Regatta app takes off

The echoing public address system that has forever been a feature of public events may have been silenced by a New Zealand-developed ‘regatta app’ that is catching the attention of the sailing world.

Five New Zealand regattas have used the app since its debut at last December’s Youth Sailing World Championships in Auckland, including the World Masters Games and Optimist national championships.

The app hosts information from results and jury decisions to live weather reports and notice of races. People can even order lunch or see when their next bus is going to depart.

Not only did it receive widespread approval from those competing – the 379 sailors from 65 nations who took part in the pinnacle event for sailors aged under-19 – but it was also so successful it caught the attention of World Sailing, the sport’s governing body.

It’s likely the app will be used for the next two Youth Sailing World Championships in Sanya, China, this December and Corpus Christi in the United States in 2018.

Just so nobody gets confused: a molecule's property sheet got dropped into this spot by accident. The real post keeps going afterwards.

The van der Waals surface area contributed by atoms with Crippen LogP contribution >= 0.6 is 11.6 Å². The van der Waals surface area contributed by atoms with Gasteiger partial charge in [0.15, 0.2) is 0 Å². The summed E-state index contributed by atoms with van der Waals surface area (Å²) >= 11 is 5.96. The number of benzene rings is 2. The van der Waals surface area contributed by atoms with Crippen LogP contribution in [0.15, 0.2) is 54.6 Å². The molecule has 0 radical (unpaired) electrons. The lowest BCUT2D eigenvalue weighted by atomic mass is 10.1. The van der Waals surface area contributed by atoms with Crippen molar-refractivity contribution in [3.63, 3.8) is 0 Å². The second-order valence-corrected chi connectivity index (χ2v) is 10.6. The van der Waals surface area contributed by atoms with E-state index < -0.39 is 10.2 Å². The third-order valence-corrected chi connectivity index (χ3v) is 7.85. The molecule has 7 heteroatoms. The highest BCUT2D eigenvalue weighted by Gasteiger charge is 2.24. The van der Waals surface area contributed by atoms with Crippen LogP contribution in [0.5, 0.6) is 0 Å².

The app is the idea of 2016 Youth Sailing World Championships event director Peter Dawson and put together with the help of The Sports Agency, a New Zealand company specialising in design and implementation of sport-focused mobile apps. It was developed off the back of Yachting New Zealand’s members’ app, which was launched in 2015.

“It was hugely successful,” says Peter. “Normally people go to a noticeboard at the venue or someone posts it on Facebook. But with the app, everything everyone needed at the youth world championships was in one place.”

It cut down administration and eliminated the need for a public address system, creating a much quieter atmosphere.

The app can be used by national sailing bodies around the world for any major regatta – particularly national class regattas, which is not only cost-effective but also presents commercial opportunities by aligning with sponsors and partners, says Peter.                    

It typically costs between $30,000 and $50,000 to develop a new app but organisations can adapt the one used for last year’s Youth Sailing World Championships and create their own unique look at a fraction of the cost.

“Rather than someone re-inventing the wheel, we have done all of the work so it will save time and money,” says Peter. “It can also be a great income generator.”

The Youth Sailing World Championships app was downloaded by more than 1500 people during the event and attracted more than 79,000 views, helping increase competitor and fan engagement.

There was little need to build a specific website and only a limited number of handbooks were printed, creating further cost savings.


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